The Brothers Grinn (Adrian Kennedy and Lee Chapman)
Chameleon Television and Yorkshire Television for ITV, 26 June to 18 December 1996 (26 episodes in 1 series)
The ad in the paper said "Madcap game show with outrageous pranks". It's not really what we were was expecting. It's not really what anyone was expecting.
The local TV announcer described it as "Music... Comedy... and bits in between!" and that's a more accurate description. About half the bits in between are loosely, and I mean loosely, game show themed. Jeopardy! this is not. I guess it's like having channel surfing between MTV and Comedy Central done for you. It's a very strange show.
Essentially - it tries to be all things to all men within an hour. It fit in three music videos, a two-part interview, three extended comedy stretches, a short dramatic film and some, um, manic vox pop stunts with about 15 or 20 minutes tops of amateur comedy presented in a game show format. Well, it sort of works. It's laced with an anarchic student sort of humour. Not a "let's-have-a-laugh" chirpy cockney Chris Evans "Don't Forget Your Toothbrush" style, but a more "extract-the-urine", "doing-it-for-the-sake-of-it" style. Expletives are common and bad taste is rife. Sometimes it's quite funny. It could easily offend the narrow-minded.
The show starts with a very advanced graphical medley introduction. There's no real theme to it, just flashy graphics with the word FLUX in a few different styles. Not bad, but not quite state of the art this year. The music is, in common with all the music in the program, in the rave style. (I think. It could well be dance, or techno, or house. I am not clever enough to be able to tell the difference. Lots of instruments, not a lot of tune, no emphasis on lyrics. Do you have this in America? Not really. I think it's a European thing, but I could well be wrong. A prototype version of the style is 2 Unlimited's 1992 "No Limits", a song which Beavis and Butthead - sigh - described as being like the music played on an organ at a shopping malls. "Can I play with your $10,000 organ? Huh huh huh huh" and so on. But I digress.)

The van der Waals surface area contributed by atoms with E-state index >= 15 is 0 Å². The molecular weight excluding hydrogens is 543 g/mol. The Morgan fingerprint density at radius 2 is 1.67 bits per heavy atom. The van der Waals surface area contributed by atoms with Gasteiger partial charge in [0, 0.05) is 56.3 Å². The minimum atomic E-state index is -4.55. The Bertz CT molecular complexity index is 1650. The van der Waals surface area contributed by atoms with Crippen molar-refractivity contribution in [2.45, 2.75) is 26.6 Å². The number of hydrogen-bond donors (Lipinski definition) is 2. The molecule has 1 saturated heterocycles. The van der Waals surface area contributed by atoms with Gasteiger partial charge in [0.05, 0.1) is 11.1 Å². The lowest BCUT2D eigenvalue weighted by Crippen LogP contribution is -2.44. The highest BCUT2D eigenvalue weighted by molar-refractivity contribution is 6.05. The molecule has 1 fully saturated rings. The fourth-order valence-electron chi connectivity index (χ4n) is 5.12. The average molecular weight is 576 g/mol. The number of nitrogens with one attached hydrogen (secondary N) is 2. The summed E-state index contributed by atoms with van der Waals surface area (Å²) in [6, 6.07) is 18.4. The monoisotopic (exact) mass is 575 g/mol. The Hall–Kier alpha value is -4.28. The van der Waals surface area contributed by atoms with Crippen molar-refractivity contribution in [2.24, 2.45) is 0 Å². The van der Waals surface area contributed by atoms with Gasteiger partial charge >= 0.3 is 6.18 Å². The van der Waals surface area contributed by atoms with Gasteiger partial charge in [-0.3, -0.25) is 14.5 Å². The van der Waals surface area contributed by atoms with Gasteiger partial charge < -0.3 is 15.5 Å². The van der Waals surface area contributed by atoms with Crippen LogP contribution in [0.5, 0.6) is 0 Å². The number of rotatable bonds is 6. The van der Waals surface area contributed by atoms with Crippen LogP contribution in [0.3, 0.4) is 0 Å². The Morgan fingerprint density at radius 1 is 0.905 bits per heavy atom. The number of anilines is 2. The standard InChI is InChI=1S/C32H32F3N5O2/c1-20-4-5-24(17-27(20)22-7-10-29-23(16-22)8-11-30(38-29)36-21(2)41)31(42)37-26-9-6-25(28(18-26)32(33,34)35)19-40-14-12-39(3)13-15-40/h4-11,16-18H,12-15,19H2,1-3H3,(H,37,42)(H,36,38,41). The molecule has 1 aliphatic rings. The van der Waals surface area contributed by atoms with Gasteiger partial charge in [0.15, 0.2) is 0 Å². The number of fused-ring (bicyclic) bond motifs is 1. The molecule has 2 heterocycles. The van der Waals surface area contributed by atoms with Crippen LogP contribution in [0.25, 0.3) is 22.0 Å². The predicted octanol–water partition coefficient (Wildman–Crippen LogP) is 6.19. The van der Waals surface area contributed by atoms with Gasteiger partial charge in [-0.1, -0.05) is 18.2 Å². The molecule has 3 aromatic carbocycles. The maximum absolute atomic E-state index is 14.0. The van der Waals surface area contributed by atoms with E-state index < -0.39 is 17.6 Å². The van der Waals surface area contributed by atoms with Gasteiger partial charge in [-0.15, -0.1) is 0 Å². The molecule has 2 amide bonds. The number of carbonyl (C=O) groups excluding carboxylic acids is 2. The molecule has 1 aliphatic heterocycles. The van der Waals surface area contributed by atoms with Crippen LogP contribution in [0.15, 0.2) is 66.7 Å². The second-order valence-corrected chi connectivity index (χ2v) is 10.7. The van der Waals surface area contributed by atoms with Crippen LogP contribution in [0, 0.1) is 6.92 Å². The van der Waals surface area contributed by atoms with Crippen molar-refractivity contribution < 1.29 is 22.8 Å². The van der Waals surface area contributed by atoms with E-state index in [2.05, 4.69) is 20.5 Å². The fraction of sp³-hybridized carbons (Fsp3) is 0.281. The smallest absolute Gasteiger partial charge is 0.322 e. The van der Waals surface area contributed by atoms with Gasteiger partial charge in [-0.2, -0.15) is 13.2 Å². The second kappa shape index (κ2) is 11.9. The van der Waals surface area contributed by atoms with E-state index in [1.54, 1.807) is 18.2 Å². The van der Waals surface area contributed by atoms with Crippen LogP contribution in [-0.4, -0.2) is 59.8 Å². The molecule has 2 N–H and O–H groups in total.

The show starts with a little introduction from the Brothers Grinn, who are Geordies, which mean they have a distinctive, very slightly Scandanavian accent, coming from Newcastle-Upon-Tyne, a major town and minor port in the north-east of England. I am within 40 miles of there, and have lived at least as close as that to Newcastle all my life. However, England being a small country, I don't associate with the town, and you don't want to call me a Geordie. They say that "they think they're reet good". This is quite normal for a pair of young (20s) Geordies. Trust me on this one.
There's then a song (with a mixture of footage from "Club Flux", an, er, nightclub and video style graphics - the sort of vaguely trippy light synthesiser cool-5-years-ago stuff you see now and again. The camerawork is very tricky and funny, not at all straight-laced) and an interview with the, er, club DJ. It's strictly fast-forward material.
To get to the game show - um, there's not a lot to it. Three pairs of contestants are lent a cameraman each, and they have to come up with three amusing short (1 1/2 or 2 minute?) videos of them attempting various pranks that they are set, and the funniest pair wins. (They win a modern, upmarket camcorder - "a reet good piece of kit".) One of the pairs, this week, was the two hosts themselves. I don't know whether this is a regular thing or just first-week explaining.